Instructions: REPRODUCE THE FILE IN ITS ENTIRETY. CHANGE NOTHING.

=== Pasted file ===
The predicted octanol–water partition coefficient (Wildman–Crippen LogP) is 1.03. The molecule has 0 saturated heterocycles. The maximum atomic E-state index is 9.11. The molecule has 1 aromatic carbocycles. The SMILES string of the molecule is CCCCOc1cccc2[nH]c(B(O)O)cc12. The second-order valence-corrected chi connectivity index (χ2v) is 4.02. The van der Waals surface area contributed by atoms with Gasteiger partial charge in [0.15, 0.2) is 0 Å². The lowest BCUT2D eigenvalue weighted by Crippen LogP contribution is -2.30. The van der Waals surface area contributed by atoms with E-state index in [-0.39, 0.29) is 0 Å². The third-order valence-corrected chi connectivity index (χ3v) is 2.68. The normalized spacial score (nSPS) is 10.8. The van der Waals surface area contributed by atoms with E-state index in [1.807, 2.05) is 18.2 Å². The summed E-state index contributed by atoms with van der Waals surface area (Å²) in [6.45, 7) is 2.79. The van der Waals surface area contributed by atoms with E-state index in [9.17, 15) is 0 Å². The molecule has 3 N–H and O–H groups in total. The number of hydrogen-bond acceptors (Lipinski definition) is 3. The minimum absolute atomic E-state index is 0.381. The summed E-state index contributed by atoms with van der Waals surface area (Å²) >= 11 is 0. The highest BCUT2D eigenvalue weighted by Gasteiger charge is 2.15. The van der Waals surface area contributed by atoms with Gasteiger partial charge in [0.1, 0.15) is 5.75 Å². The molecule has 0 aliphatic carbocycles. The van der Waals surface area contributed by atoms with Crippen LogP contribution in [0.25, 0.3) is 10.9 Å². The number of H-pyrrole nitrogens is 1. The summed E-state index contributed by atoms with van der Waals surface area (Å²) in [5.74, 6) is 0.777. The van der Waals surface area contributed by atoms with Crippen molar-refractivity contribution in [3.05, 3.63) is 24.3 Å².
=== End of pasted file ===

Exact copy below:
The predicted octanol–water partition coefficient (Wildman–Crippen LogP) is 1.03. The molecule has 0 saturated heterocycles. The maximum atomic E-state index is 9.11. The molecule has 1 aromatic carbocycles. The SMILES string of the molecule is CCCCOc1cccc2[nH]c(B(O)O)cc12. The second-order valence-corrected chi connectivity index (χ2v) is 4.02. The van der Waals surface area contributed by atoms with Gasteiger partial charge in [0.15, 0.2) is 0 Å². The lowest BCUT2D eigenvalue weighted by Crippen LogP contribution is -2.30. The van der Waals surface area contributed by atoms with E-state index in [-0.39, 0.29) is 0 Å². The third-order valence-corrected chi connectivity index (χ3v) is 2.68. The normalized spacial score (nSPS) is 10.8. The van der Waals surface area contributed by atoms with E-state index in [1.807, 2.05) is 18.2 Å². The summed E-state index contributed by atoms with van der Waals surface area (Å²) in [6.45, 7) is 2.79. The van der Waals surface area contributed by atoms with E-state index in [9.17, 15) is 0 Å². The molecule has 3 N–H and O–H groups in total. The number of hydrogen-bond acceptors (Lipinski definition) is 3. The minimum absolute atomic E-state index is 0.381. The summed E-state index contributed by atoms with van der Waals surface area (Å²) >= 11 is 0. The highest BCUT2D eigenvalue weighted by Gasteiger charge is 2.15. The van der Waals surface area contributed by atoms with Gasteiger partial charge in [0.1, 0.15) is 5.75 Å². The molecule has 0 aliphatic carbocycles. The van der Waals surface area contributed by atoms with Crippen LogP contribution in [0.25, 0.3) is 10.9 Å². The number of H-pyrrole nitrogens is 1. The summed E-state index contributed by atoms with van der Waals surface area (Å²) in [5.74, 6) is 0.777. The van der Waals surface area contributed by atoms with Crippen molar-refractivity contribution in [3.05, 3.63) is 24.3 Å².